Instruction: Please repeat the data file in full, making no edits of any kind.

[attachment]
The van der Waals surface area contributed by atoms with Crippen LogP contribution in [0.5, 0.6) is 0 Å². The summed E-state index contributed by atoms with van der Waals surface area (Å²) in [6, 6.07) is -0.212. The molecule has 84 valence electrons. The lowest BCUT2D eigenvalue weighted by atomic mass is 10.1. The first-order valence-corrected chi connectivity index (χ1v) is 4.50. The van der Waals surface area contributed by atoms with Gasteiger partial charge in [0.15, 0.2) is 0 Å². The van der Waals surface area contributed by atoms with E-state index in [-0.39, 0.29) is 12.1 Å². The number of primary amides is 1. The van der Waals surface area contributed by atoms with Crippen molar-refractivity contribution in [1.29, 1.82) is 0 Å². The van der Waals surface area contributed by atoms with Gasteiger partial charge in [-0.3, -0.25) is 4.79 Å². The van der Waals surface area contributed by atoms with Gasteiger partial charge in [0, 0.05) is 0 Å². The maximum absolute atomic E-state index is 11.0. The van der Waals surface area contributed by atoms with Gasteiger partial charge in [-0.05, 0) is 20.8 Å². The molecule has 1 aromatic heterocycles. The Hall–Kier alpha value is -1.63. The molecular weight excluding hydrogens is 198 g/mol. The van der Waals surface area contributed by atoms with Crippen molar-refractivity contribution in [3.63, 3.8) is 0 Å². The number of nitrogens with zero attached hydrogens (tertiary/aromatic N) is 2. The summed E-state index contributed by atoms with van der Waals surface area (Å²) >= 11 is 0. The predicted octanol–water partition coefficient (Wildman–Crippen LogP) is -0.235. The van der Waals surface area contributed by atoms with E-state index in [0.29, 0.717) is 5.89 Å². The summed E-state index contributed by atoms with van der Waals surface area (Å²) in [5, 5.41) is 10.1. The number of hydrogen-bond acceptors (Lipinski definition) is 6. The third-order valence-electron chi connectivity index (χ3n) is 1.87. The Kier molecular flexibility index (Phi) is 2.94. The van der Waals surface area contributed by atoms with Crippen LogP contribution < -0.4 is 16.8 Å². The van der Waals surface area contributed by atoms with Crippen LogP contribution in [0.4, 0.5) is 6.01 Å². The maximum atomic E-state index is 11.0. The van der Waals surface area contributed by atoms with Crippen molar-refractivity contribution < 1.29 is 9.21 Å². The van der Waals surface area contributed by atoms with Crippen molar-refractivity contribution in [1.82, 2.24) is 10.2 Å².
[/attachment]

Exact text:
The van der Waals surface area contributed by atoms with Crippen LogP contribution in [0.5, 0.6) is 0 Å². The summed E-state index contributed by atoms with van der Waals surface area (Å²) in [6, 6.07) is -0.212. The molecule has 84 valence electrons. The lowest BCUT2D eigenvalue weighted by atomic mass is 10.1. The first-order valence-corrected chi connectivity index (χ1v) is 4.50. The van der Waals surface area contributed by atoms with Gasteiger partial charge in [0.15, 0.2) is 0 Å². The van der Waals surface area contributed by atoms with E-state index in [-0.39, 0.29) is 12.1 Å². The number of primary amides is 1. The van der Waals surface area contributed by atoms with Crippen molar-refractivity contribution in [1.29, 1.82) is 0 Å². The van der Waals surface area contributed by atoms with Gasteiger partial charge in [-0.3, -0.25) is 4.79 Å². The van der Waals surface area contributed by atoms with Gasteiger partial charge in [0, 0.05) is 0 Å². The maximum absolute atomic E-state index is 11.0. The van der Waals surface area contributed by atoms with Gasteiger partial charge in [-0.05, 0) is 20.8 Å². The molecule has 1 aromatic heterocycles. The Hall–Kier alpha value is -1.63. The molecular weight excluding hydrogens is 198 g/mol. The van der Waals surface area contributed by atoms with Crippen molar-refractivity contribution in [3.63, 3.8) is 0 Å². The number of nitrogens with zero attached hydrogens (tertiary/aromatic N) is 2. The summed E-state index contributed by atoms with van der Waals surface area (Å²) >= 11 is 0. The predicted octanol–water partition coefficient (Wildman–Crippen LogP) is -0.235. The van der Waals surface area contributed by atoms with E-state index in [0.29, 0.717) is 5.89 Å². The summed E-state index contributed by atoms with van der Waals surface area (Å²) in [5, 5.41) is 10.1. The number of hydrogen-bond acceptors (Lipinski definition) is 6. The third-order valence-electron chi connectivity index (χ3n) is 1.87. The Kier molecular flexibility index (Phi) is 2.94. The van der Waals surface area contributed by atoms with Crippen LogP contribution < -0.4 is 16.8 Å². The van der Waals surface area contributed by atoms with Crippen LogP contribution in [0.4, 0.5) is 6.01 Å². The maximum atomic E-state index is 11.0. The van der Waals surface area contributed by atoms with Crippen molar-refractivity contribution < 1.29 is 9.21 Å². The van der Waals surface area contributed by atoms with Crippen molar-refractivity contribution in [1.82, 2.24) is 10.2 Å².